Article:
Quick note to self about the portfolio: mental accounting bias

In a word: fungibility.  Many folks are fans of compartmentalising their portfolios: this amount for housing; this amount for retirement; this amount for kids schooling.  There’s a behavioural investment bias associated with this, called mental accounting.  If memory serves me correctly, the CFA curriculum has a somewhat hand-wavy approach to this bias:

  1. Mental accounting is suboptimal.  The portfolio is all fungible; money is money.  Creating silos can inhibit portfolio return, because it’s possible that more assets are kept in safer or less diversified holdings than if the portfolio was considered as a whole.  So CFA-designated financial advisors: don’t silo your clients’ portfolios.
  2. But…. most people have real difficulty thinking of his/her portfolio as a whole.  It can be scary to think about (say) the kids’ college money being put into risky investments better left for long-duration retirement funds.  In order to sate clients’ needs to ‘see’ certain silos within their portfolios, the financial advisor might relent to this approach.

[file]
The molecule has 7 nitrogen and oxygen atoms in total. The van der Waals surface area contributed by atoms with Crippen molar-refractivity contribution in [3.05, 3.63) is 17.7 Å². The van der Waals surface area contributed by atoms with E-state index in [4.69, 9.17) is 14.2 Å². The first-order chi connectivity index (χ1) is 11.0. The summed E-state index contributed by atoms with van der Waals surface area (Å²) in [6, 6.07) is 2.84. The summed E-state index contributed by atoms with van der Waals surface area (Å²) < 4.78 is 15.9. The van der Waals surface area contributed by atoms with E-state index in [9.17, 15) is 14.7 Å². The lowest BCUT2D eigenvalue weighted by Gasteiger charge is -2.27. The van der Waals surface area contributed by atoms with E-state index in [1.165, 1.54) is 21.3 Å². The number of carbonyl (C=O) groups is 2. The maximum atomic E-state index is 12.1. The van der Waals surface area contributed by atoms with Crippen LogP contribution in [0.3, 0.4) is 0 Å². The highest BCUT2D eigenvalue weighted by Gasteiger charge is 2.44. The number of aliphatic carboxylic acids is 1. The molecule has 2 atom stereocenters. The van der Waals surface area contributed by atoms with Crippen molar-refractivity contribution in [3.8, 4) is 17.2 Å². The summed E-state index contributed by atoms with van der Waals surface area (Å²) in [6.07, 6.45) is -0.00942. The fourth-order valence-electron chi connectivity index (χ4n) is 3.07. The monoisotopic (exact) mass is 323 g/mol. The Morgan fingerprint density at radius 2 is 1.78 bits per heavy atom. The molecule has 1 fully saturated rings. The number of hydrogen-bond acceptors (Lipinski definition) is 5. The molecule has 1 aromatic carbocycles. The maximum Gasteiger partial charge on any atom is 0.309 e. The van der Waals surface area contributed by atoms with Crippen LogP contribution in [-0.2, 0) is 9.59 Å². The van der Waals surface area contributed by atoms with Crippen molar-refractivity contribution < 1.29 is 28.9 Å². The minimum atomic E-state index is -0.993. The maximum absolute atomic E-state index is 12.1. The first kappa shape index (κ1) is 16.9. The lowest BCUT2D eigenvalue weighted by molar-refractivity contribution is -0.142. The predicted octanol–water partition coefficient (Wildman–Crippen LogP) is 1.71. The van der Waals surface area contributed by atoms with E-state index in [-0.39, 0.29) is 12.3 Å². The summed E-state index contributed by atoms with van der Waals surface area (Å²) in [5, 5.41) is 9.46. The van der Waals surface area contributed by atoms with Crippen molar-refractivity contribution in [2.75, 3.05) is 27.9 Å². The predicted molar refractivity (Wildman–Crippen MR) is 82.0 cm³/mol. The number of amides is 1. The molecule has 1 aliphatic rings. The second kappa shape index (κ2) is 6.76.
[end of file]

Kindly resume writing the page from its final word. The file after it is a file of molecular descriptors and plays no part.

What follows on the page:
I think a big area of discussion related to this concept is ‘the emergency fund’ of cash.  Suppose the following, silly example:

  • Single person, aged 35, with annual living expenses of $25,000 p.a.
  • Has a job earning $50,000 p.a., so is saving a fair chunk.
  • Due to lottery winnings/inheritance/previous stock options/etc., the person has a $1,000,000 portfolio.
  • Conventional emergency fund thinking: stash away 3-6 months of living expenses (e.g. $7-12,000) in cash at all times.
  • Total portfolio thinking: keep only necessary liquidity in cash (maybe $2,000, say).  Remainder is put in a portfolio of various assets, with a total return objective.  If bad times happen job-wise, liquidate some of the portfolio.

Which do you feel is better for this person?  What about your own situation?  Hmm…


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